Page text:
The first night we ate pizza and went to bed early. James stirred in his bed, half asleep. I moved him crossways on the mattress and smoothed the old quilt. It was frayed and falling apart, but he insisted on sleeping with it despite the heat. A year before he asked why we owned such a ratty blanket, and I was embarrassed by the truth -- it was all we could afford. Instead I told him it was my blanket as a child. Our family had no actual heirlooms, and this secondhand quilt was all he knew of an imagined past. Kentucky would give him history.
In two months I would turn forty years old. I felt fortunate to have everything I wanted -- a family, a career, a house in the woods of home. The world at large called me a Kentuckian, but in the state, I was from Rowan County. Within that realm I was a Haldeman boy, and to the people there I was from the first hill above the school.
During the next few weeks Rita and the boys explored morehead and visited my parents at the other end of the county. We unpacked slowly. I had never felt so happy, so enthusiastic for life. I intended to grow old here. I would be buried among the trees. Wildflowers would grow on my grave. Until then, I would help young people understand themselves, and provide an example of the potential for life beyond the hills. I had come home to give as much as possible. Eventually I might move into politics. As an insider, I knew more than anyone what the hills needed. Just as important, I knew what we didn't need -- no more sympathy, no more mindless federal programs, no more assistance by outsiders.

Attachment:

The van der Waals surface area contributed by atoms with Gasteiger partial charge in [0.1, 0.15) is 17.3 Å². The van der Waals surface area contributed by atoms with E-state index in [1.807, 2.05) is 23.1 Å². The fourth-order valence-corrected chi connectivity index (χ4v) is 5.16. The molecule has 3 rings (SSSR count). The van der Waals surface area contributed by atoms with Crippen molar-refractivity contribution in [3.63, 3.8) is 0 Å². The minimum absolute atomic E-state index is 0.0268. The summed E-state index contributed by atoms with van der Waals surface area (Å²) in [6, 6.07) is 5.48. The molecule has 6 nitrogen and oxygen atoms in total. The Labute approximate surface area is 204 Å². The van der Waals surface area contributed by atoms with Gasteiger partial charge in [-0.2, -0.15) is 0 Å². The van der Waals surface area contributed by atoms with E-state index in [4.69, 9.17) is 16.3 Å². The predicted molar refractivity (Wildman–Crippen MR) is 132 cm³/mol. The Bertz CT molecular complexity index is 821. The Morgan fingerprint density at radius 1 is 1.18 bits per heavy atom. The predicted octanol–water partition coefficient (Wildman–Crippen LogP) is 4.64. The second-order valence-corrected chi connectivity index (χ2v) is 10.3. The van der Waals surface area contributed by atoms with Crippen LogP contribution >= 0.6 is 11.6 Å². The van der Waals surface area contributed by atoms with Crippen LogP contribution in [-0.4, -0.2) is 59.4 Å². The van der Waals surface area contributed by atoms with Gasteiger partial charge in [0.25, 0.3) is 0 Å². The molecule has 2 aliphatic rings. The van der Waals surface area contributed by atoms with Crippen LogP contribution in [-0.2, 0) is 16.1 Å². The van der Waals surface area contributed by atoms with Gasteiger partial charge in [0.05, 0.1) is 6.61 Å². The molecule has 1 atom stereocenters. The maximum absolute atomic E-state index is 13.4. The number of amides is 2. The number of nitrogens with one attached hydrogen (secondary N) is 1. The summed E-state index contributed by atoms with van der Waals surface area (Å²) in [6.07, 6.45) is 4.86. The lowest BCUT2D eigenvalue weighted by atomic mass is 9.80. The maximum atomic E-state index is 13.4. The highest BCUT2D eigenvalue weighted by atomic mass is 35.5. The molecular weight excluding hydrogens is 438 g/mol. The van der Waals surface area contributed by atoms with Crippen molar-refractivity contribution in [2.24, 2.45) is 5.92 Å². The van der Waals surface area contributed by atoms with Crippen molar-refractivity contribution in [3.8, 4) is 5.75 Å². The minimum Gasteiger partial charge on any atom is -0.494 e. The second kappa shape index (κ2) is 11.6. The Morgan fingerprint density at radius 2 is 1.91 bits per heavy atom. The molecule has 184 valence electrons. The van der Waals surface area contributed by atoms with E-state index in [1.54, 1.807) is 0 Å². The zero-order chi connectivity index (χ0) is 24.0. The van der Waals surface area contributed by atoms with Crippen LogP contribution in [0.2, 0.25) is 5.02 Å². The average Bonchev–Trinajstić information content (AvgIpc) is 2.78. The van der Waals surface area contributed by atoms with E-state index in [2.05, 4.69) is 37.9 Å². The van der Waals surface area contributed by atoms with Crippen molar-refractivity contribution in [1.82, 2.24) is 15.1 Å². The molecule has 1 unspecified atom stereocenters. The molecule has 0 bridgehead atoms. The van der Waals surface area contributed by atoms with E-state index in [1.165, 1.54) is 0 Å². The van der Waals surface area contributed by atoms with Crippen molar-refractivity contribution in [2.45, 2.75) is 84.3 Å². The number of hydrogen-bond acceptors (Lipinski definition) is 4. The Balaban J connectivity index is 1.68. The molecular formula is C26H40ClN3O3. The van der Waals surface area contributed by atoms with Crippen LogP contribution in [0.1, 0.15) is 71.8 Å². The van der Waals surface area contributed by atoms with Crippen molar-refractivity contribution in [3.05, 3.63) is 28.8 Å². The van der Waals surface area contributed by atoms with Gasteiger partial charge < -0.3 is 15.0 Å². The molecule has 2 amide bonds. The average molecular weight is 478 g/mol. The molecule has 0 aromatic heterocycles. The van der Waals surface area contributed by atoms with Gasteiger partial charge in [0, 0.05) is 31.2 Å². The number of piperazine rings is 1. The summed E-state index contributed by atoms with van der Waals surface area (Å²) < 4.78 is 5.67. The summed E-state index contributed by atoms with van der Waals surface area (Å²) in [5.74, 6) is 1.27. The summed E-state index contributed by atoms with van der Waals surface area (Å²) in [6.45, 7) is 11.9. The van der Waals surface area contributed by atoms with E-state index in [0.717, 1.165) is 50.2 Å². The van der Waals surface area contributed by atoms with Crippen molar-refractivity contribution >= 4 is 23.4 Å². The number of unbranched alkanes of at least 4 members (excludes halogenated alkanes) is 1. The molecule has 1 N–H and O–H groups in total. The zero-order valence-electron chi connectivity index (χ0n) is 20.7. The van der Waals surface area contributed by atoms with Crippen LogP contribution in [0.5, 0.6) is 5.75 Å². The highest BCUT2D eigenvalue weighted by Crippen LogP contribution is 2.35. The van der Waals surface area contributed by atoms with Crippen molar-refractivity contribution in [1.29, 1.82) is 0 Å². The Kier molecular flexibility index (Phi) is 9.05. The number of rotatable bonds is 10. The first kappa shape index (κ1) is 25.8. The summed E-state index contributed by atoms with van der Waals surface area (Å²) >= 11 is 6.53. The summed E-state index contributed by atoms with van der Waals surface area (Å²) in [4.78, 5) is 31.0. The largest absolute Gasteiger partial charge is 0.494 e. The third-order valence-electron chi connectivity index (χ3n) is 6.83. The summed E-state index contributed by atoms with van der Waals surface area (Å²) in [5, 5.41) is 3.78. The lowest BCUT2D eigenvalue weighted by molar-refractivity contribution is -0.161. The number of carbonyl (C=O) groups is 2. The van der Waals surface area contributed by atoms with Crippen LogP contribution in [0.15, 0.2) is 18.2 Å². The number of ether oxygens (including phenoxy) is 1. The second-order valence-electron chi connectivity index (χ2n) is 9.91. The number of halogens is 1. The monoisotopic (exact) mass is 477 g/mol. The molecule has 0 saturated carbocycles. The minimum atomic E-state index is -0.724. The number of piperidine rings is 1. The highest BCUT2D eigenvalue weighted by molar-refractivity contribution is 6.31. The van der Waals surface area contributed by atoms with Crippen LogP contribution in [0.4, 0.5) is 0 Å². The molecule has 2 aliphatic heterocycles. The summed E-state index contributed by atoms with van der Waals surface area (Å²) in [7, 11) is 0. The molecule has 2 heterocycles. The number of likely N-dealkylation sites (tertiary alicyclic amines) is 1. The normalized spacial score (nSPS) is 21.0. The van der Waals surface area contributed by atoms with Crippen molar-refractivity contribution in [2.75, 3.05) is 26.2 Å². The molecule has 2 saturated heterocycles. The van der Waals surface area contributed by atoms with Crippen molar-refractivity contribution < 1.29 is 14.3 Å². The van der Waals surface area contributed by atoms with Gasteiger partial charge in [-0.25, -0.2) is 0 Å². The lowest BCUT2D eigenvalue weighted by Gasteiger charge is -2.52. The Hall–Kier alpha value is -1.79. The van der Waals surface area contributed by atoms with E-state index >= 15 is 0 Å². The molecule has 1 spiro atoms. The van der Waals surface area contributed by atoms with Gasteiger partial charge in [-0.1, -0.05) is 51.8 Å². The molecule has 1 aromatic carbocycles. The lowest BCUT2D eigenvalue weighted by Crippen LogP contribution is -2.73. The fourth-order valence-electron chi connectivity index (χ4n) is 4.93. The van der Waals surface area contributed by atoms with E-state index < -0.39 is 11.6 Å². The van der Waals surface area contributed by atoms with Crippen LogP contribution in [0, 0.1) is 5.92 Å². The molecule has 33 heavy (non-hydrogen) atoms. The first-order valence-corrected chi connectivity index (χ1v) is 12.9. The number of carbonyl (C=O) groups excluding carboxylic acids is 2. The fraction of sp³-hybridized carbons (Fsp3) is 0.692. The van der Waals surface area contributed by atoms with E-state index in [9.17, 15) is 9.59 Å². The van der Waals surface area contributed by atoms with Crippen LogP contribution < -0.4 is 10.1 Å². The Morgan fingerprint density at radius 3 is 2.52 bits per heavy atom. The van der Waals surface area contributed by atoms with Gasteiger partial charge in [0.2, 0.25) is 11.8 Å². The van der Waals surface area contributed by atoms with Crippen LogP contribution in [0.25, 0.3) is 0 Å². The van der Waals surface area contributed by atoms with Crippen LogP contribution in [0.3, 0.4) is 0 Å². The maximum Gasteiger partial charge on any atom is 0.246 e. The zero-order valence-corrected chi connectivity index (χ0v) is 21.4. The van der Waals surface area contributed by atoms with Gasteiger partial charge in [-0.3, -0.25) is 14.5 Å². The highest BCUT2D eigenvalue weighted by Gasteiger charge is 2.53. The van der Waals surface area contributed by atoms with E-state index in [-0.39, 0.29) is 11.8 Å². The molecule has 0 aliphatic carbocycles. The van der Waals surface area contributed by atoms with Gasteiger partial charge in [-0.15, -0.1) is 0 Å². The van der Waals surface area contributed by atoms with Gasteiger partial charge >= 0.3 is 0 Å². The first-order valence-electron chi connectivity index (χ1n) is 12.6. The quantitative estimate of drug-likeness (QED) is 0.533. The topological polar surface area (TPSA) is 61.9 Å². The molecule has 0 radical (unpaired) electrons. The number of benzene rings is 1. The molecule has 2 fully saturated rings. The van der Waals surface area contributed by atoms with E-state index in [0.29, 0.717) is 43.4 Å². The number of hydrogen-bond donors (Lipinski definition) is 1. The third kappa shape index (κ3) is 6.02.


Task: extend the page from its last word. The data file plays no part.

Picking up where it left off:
Morehead State University was a poor school in a poor state. Forty percent of people didn't finish high school, a low number compared to the surrounding area. Eastern Kentucky offers no models for success, no paths for ambitious people to follow, no tangible life beyond the county line. Doing well is a betrayal of mountain culture. Gaining money means you have screwed somebody over and going on vacation implies you don't like living here. Most glaringly absent from eastern Kentucky is a sense of pride. I hoped to fix that.